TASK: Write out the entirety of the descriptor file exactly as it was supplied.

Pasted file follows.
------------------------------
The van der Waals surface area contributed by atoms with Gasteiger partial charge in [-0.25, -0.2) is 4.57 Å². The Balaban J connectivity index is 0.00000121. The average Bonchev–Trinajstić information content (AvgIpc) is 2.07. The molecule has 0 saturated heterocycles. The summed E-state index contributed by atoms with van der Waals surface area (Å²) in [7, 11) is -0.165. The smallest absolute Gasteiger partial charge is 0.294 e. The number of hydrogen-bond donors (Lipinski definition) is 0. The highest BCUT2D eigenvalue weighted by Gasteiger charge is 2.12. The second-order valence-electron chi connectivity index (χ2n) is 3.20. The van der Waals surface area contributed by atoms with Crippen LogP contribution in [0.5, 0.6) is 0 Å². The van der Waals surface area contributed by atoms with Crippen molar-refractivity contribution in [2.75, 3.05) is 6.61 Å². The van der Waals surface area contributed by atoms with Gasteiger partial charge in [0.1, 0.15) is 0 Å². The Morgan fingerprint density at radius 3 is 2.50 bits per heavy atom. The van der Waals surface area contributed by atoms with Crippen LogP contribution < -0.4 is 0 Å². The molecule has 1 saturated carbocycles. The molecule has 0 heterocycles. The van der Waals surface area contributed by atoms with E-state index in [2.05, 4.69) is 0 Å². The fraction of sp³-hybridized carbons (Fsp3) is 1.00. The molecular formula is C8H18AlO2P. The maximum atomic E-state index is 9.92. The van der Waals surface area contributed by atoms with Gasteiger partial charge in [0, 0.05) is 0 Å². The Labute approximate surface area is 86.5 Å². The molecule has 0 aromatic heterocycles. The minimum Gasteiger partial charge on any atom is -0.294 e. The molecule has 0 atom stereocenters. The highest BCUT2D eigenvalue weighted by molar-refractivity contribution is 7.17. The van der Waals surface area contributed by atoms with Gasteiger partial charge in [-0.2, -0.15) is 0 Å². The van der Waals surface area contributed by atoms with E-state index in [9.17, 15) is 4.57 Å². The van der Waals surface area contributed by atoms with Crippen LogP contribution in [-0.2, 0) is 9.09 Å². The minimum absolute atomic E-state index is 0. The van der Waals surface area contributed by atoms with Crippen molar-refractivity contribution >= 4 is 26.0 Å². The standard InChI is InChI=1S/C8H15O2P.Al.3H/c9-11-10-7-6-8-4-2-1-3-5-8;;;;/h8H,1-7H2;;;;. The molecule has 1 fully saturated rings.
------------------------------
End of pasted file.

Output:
The van der Waals surface area contributed by atoms with Gasteiger partial charge in [-0.25, -0.2) is 4.57 Å². The Balaban J connectivity index is 0.00000121. The average Bonchev–Trinajstić information content (AvgIpc) is 2.07. The molecule has 0 saturated heterocycles. The summed E-state index contributed by atoms with van der Waals surface area (Å²) in [7, 11) is -0.165. The smallest absolute Gasteiger partial charge is 0.294 e. The number of hydrogen-bond donors (Lipinski definition) is 0. The highest BCUT2D eigenvalue weighted by Gasteiger charge is 2.12. The second-order valence-electron chi connectivity index (χ2n) is 3.20. The van der Waals surface area contributed by atoms with Crippen LogP contribution in [0.5, 0.6) is 0 Å². The van der Waals surface area contributed by atoms with Crippen molar-refractivity contribution in [2.75, 3.05) is 6.61 Å². The van der Waals surface area contributed by atoms with Gasteiger partial charge in [0.1, 0.15) is 0 Å². The Morgan fingerprint density at radius 3 is 2.50 bits per heavy atom. The van der Waals surface area contributed by atoms with Crippen LogP contribution < -0.4 is 0 Å². The molecule has 1 saturated carbocycles. The molecule has 0 heterocycles. The van der Waals surface area contributed by atoms with E-state index in [2.05, 4.69) is 0 Å². The fraction of sp³-hybridized carbons (Fsp3) is 1.00. The molecular formula is C8H18AlO2P. The maximum atomic E-state index is 9.92. The van der Waals surface area contributed by atoms with Gasteiger partial charge in [0, 0.05) is 0 Å². The Labute approximate surface area is 86.5 Å². The molecule has 0 aromatic heterocycles. The minimum Gasteiger partial charge on any atom is -0.294 e. The molecule has 0 atom stereocenters. The highest BCUT2D eigenvalue weighted by molar-refractivity contribution is 7.17. The van der Waals surface area contributed by atoms with Gasteiger partial charge in [-0.2, -0.15) is 0 Å². The van der Waals surface area contributed by atoms with E-state index in [9.17, 15) is 4.57 Å². The van der Waals surface area contributed by atoms with Crippen LogP contribution in [-0.2, 0) is 9.09 Å². The minimum absolute atomic E-state index is 0. The van der Waals surface area contributed by atoms with Crippen molar-refractivity contribution >= 4 is 26.0 Å². The standard InChI is InChI=1S/C8H15O2P.Al.3H/c9-11-10-7-6-8-4-2-1-3-5-8;;;;/h8H,1-7H2;;;;. The molecule has 1 fully saturated rings.